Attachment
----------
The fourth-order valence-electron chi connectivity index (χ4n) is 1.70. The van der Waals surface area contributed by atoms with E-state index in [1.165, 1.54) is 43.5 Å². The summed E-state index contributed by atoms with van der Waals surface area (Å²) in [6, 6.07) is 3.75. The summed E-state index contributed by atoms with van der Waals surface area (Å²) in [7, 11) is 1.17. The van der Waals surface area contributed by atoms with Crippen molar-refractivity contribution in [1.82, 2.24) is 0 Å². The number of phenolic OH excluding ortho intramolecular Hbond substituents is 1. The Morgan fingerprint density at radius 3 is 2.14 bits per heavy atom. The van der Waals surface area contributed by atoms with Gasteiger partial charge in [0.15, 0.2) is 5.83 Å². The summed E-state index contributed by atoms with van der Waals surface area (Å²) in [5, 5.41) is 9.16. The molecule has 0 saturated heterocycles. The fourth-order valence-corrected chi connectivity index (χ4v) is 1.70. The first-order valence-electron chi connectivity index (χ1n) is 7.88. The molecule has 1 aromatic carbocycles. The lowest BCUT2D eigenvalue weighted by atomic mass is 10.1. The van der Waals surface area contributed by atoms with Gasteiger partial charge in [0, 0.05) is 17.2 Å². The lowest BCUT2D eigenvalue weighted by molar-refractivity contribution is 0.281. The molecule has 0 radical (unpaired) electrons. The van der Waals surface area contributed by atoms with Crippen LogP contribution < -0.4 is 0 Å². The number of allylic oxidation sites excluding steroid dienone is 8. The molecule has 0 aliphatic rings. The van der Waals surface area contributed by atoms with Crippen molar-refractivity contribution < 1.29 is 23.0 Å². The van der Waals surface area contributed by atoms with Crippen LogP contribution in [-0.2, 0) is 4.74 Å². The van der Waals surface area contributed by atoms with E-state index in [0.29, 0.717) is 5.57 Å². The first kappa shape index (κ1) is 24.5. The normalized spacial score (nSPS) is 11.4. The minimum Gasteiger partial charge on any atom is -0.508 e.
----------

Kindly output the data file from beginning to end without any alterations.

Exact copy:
The fourth-order valence-electron chi connectivity index (χ4n) is 1.70. The van der Waals surface area contributed by atoms with E-state index in [1.165, 1.54) is 43.5 Å². The summed E-state index contributed by atoms with van der Waals surface area (Å²) in [6, 6.07) is 3.75. The summed E-state index contributed by atoms with van der Waals surface area (Å²) in [7, 11) is 1.17. The van der Waals surface area contributed by atoms with Crippen molar-refractivity contribution in [1.82, 2.24) is 0 Å². The number of phenolic OH excluding ortho intramolecular Hbond substituents is 1. The Morgan fingerprint density at radius 3 is 2.14 bits per heavy atom. The van der Waals surface area contributed by atoms with Gasteiger partial charge in [0.15, 0.2) is 5.83 Å². The summed E-state index contributed by atoms with van der Waals surface area (Å²) in [5, 5.41) is 9.16. The molecule has 0 saturated heterocycles. The fourth-order valence-corrected chi connectivity index (χ4v) is 1.70. The first-order valence-electron chi connectivity index (χ1n) is 7.88. The molecule has 1 aromatic carbocycles. The lowest BCUT2D eigenvalue weighted by atomic mass is 10.1. The van der Waals surface area contributed by atoms with Gasteiger partial charge in [0, 0.05) is 17.2 Å². The lowest BCUT2D eigenvalue weighted by molar-refractivity contribution is 0.281. The molecule has 0 radical (unpaired) electrons. The van der Waals surface area contributed by atoms with Crippen LogP contribution < -0.4 is 0 Å². The number of allylic oxidation sites excluding steroid dienone is 8. The molecule has 0 aliphatic rings. The van der Waals surface area contributed by atoms with Crippen molar-refractivity contribution < 1.29 is 23.0 Å². The van der Waals surface area contributed by atoms with Crippen LogP contribution in [-0.2, 0) is 4.74 Å². The van der Waals surface area contributed by atoms with E-state index in [0.29, 0.717) is 5.57 Å². The first kappa shape index (κ1) is 24.5. The normalized spacial score (nSPS) is 11.4. The minimum Gasteiger partial charge on any atom is -0.508 e.